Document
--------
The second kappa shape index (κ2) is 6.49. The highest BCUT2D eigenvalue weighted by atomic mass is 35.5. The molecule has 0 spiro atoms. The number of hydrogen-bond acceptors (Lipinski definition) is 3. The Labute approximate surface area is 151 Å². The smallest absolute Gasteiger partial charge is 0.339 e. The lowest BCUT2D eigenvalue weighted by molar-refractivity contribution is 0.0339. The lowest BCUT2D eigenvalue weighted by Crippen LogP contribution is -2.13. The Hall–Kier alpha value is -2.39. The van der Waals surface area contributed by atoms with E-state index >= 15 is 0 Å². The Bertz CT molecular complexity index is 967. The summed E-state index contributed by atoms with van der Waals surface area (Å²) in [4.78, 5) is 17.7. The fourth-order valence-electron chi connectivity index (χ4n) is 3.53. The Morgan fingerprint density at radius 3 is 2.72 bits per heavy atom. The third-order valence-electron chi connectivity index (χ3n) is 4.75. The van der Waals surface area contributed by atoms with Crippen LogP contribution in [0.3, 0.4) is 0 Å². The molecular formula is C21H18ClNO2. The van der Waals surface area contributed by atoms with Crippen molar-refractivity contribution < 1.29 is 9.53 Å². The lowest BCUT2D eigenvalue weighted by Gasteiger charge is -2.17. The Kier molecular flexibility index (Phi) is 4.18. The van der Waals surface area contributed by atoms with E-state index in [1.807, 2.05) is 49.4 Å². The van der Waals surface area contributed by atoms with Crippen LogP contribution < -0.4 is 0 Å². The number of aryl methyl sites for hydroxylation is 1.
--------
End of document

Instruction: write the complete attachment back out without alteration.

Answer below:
The second kappa shape index (κ2) is 6.49. The highest BCUT2D eigenvalue weighted by atomic mass is 35.5. The molecule has 0 spiro atoms. The number of hydrogen-bond acceptors (Lipinski definition) is 3. The Labute approximate surface area is 151 Å². The smallest absolute Gasteiger partial charge is 0.339 e. The lowest BCUT2D eigenvalue weighted by molar-refractivity contribution is 0.0339. The lowest BCUT2D eigenvalue weighted by Crippen LogP contribution is -2.13. The Hall–Kier alpha value is -2.39. The van der Waals surface area contributed by atoms with E-state index >= 15 is 0 Å². The Bertz CT molecular complexity index is 967. The summed E-state index contributed by atoms with van der Waals surface area (Å²) in [4.78, 5) is 17.7. The fourth-order valence-electron chi connectivity index (χ4n) is 3.53. The Morgan fingerprint density at radius 3 is 2.72 bits per heavy atom. The third-order valence-electron chi connectivity index (χ3n) is 4.75. The van der Waals surface area contributed by atoms with Crippen LogP contribution in [0.3, 0.4) is 0 Å². The molecular formula is C21H18ClNO2. The van der Waals surface area contributed by atoms with Crippen molar-refractivity contribution < 1.29 is 9.53 Å². The lowest BCUT2D eigenvalue weighted by Gasteiger charge is -2.17. The Kier molecular flexibility index (Phi) is 4.18. The van der Waals surface area contributed by atoms with E-state index in [1.807, 2.05) is 49.4 Å². The van der Waals surface area contributed by atoms with Crippen LogP contribution < -0.4 is 0 Å². The number of aryl methyl sites for hydroxylation is 1.